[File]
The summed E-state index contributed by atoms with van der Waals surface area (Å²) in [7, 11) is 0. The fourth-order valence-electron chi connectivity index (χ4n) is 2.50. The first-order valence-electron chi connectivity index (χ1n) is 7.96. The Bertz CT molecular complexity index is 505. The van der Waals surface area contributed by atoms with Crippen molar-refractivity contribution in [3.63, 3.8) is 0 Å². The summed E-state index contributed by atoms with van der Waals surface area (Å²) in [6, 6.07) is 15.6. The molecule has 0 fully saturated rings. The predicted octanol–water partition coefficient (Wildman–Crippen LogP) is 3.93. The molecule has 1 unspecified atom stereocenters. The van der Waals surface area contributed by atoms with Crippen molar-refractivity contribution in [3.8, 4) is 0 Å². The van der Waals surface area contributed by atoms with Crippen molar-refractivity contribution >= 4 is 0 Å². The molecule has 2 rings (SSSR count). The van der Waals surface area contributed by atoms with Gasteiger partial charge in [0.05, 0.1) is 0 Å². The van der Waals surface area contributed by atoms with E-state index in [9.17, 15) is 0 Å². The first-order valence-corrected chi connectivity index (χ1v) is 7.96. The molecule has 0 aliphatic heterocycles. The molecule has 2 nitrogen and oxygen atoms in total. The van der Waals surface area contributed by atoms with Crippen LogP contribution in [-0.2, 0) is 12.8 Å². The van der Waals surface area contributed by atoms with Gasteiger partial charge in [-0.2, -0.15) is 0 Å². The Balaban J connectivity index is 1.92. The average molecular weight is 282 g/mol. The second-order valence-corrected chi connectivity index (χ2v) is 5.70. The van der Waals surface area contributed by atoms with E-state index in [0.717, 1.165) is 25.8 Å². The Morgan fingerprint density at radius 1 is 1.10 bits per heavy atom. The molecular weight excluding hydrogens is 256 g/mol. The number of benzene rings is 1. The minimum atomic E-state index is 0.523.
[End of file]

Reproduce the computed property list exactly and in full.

The summed E-state index contributed by atoms with van der Waals surface area (Å²) in [7, 11) is 0. The fourth-order valence-electron chi connectivity index (χ4n) is 2.50. The first-order valence-electron chi connectivity index (χ1n) is 7.96. The Bertz CT molecular complexity index is 505. The van der Waals surface area contributed by atoms with Crippen molar-refractivity contribution in [3.63, 3.8) is 0 Å². The summed E-state index contributed by atoms with van der Waals surface area (Å²) in [6, 6.07) is 15.6. The molecule has 0 fully saturated rings. The predicted octanol–water partition coefficient (Wildman–Crippen LogP) is 3.93. The molecule has 1 unspecified atom stereocenters. The van der Waals surface area contributed by atoms with Crippen molar-refractivity contribution in [3.8, 4) is 0 Å². The van der Waals surface area contributed by atoms with Crippen molar-refractivity contribution >= 4 is 0 Å². The molecule has 2 rings (SSSR count). The van der Waals surface area contributed by atoms with Gasteiger partial charge in [0.05, 0.1) is 0 Å². The van der Waals surface area contributed by atoms with E-state index in [9.17, 15) is 0 Å². The first-order valence-corrected chi connectivity index (χ1v) is 7.96. The molecule has 0 aliphatic heterocycles. The molecule has 2 nitrogen and oxygen atoms in total. The van der Waals surface area contributed by atoms with Crippen LogP contribution in [-0.2, 0) is 12.8 Å². The van der Waals surface area contributed by atoms with Gasteiger partial charge in [-0.2, -0.15) is 0 Å². The Balaban J connectivity index is 1.92. The average molecular weight is 282 g/mol. The second-order valence-corrected chi connectivity index (χ2v) is 5.70. The van der Waals surface area contributed by atoms with E-state index in [0.717, 1.165) is 25.8 Å². The Morgan fingerprint density at radius 1 is 1.10 bits per heavy atom. The molecular weight excluding hydrogens is 256 g/mol. The number of benzene rings is 1. The minimum atomic E-state index is 0.523.